As Christians, we are to fear God and God alone. But which do we fear more: how God might respond to our mealy-mouthed compromise, or how society might respond to us taking a stand? 

If more Christians - pastors, public officials, lawmakers, athletes, entertainers, etc. - displayed the fearlessness of Kaepernick, I believe America would have a much harder time erasing Biblical principles and morality from our culture and the public sphere.


Another trait of Christ that Kaepernick is displaying is selflessness. Some have criticized Kaepernick because he has a $12 million salary this season and because as the adopted son of middle-class White parents, he had a relatively privileged upbringing. He’s hardly the one to be screaming about injustice, his detractors say.

But this only makes Kaepernick’s stance that much more impressive - and Christlike.

Kaepernick is putting it all on the line for others!

That is exactly what Jesus Christ did for us. Jesus was beyond rich and privileged - sitting up in heaven with God the Father before coming to earth to redeem us. He gave all of that up for us. He saw us suffering under the oppression of the devil and put our needs, desires and well-being above his own. It would have been easy for Jesus to stay in heaven and ignore our pain, but he put himself in harm’s way (to say the least) to take a stand for us. Likewise, it would have been easy for the bi-racial Kaepernick to focus on his privileged status and ignore the plight of the oppressed, but like Christ, he’s putting himself in harm’s way to take a stand for them.

In Philippians 2:3-4, Paul says this is exactly how Christians ought to act:

“Do nothing out of selfish ambition or vain conceit. Rather, in humility value others above yourselves, not looking to your own interests but each of you to the interests of the others.”

The Book of Acts also says this is how Christians in the early church behaved. In Acts 2:42-47and 4:32-35, it says the believers sold their individual possessions and distributed the profits among the needy, assuring that everyone’s needs were adequately met.

I’m not suggesting we all sell our goods, but I am saying we should operate by the same principles of selflessness and concern for others that motivated our ancestors in the early church - and that is apparently motivating Kaepernick today.

Can you imagine if wealthy, influential, prominent and powerful Christians made it a priority to economically and educationally empower the poor, the struggling, the fatherless, etc. within the Body of Christ? If they stood up for and fought for the rights of society’s downtrodden and oppressed class? Don’t just go into the ‘hood to evangelize. Go into the ‘hood and create economic opportunities and better schools. Use your voice and influence to fight for justice on behalf of those in the ‘hood.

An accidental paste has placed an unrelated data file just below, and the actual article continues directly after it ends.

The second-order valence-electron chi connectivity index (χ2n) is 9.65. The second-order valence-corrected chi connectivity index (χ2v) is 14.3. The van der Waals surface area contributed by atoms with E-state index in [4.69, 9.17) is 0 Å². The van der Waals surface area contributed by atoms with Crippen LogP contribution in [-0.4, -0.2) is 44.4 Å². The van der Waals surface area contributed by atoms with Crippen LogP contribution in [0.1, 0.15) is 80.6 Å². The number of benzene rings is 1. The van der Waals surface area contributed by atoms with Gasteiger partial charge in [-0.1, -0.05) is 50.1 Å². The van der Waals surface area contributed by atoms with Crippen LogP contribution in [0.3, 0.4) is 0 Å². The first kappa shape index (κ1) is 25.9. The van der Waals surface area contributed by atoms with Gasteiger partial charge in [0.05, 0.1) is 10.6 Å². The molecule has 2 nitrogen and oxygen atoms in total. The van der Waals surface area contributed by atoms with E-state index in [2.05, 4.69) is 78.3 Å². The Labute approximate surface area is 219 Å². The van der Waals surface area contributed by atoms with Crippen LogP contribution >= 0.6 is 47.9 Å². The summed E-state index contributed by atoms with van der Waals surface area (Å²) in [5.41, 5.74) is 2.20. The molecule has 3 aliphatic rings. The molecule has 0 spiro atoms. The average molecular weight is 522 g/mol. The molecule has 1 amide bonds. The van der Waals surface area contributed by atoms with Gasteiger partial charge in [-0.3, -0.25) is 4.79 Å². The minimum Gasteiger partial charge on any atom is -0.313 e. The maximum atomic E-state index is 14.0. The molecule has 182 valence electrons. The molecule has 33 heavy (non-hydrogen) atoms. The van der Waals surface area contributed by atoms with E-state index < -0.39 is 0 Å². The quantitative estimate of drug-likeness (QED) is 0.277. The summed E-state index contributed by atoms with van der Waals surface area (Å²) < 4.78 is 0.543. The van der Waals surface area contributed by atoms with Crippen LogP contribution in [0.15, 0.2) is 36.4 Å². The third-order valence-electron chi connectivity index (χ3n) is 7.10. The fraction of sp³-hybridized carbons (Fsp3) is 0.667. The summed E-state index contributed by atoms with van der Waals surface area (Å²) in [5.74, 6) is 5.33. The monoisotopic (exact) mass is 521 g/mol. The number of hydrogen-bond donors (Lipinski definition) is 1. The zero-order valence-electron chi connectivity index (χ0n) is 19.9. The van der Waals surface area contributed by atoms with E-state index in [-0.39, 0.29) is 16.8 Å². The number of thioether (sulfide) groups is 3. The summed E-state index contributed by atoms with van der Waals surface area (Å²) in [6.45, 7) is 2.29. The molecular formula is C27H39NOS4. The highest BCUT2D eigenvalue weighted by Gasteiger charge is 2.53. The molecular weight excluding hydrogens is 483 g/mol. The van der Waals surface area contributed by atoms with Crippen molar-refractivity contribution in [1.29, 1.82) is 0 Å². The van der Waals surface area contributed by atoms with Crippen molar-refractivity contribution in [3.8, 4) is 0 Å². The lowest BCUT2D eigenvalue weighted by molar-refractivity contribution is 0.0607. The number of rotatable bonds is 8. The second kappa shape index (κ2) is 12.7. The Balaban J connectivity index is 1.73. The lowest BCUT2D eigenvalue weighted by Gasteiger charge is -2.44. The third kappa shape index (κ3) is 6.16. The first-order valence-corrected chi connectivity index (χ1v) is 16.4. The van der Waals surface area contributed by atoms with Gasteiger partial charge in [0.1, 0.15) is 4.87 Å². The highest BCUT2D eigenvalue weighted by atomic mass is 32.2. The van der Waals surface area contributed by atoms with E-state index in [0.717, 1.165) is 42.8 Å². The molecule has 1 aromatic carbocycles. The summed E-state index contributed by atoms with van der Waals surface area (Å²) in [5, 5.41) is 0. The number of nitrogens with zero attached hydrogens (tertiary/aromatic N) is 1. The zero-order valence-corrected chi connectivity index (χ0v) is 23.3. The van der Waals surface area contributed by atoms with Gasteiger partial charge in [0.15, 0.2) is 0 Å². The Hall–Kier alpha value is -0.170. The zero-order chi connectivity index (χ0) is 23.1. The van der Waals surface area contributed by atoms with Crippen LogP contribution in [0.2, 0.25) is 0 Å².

If we as Christians did that, if as Paul said, we “valued others above ourselves,’’ I believe we’d “add to our number daily those who are being saved,’’ just like they did in the early church.


Finally, through his protest, Kaepernick is showing that people are more important than symbols. The American flag and the national anthem - as much as we may respect them - are nothing more than representations and symbols of the American people.

Again, as much as we may respect and revere them, they are just words on paper and colors on cloth. They don’t compare in the least bit to the value of a human life. The soldiers who fight for America are not fighting for lyrics and cloth; they are fighting for people, the American people - Black, White, Hispanic, Asian, Native American, etc.

To get caught up in the perceived disrespect being shown to the flag or the anthem while ignoring the indefensible killings of American citizens that the flag and anthem represent is akin to idolatry.

Unarmed Americans - ones created in the image of God - have been killed by those paid to protect and serve them. No flag or song was ever created in the image of God. 

Like Kaepernick, let we who claim to follow Christ always remember that.

Chris Broussard is the Founder and President of The K.I.N.G. Movement.  Chris is an NBA analyst for the ABC and ESPN television networks as well as an award-winning journalist for ESPN The Magazine and ESPN.com.  Born in Baton Rouge, Louisiana, Broussard now lives with his wife of more than 20 years and their twin daughters in New Jersey.  Follow Chris on Twitter or visit www.chrisbroussardspeaks.com for bookings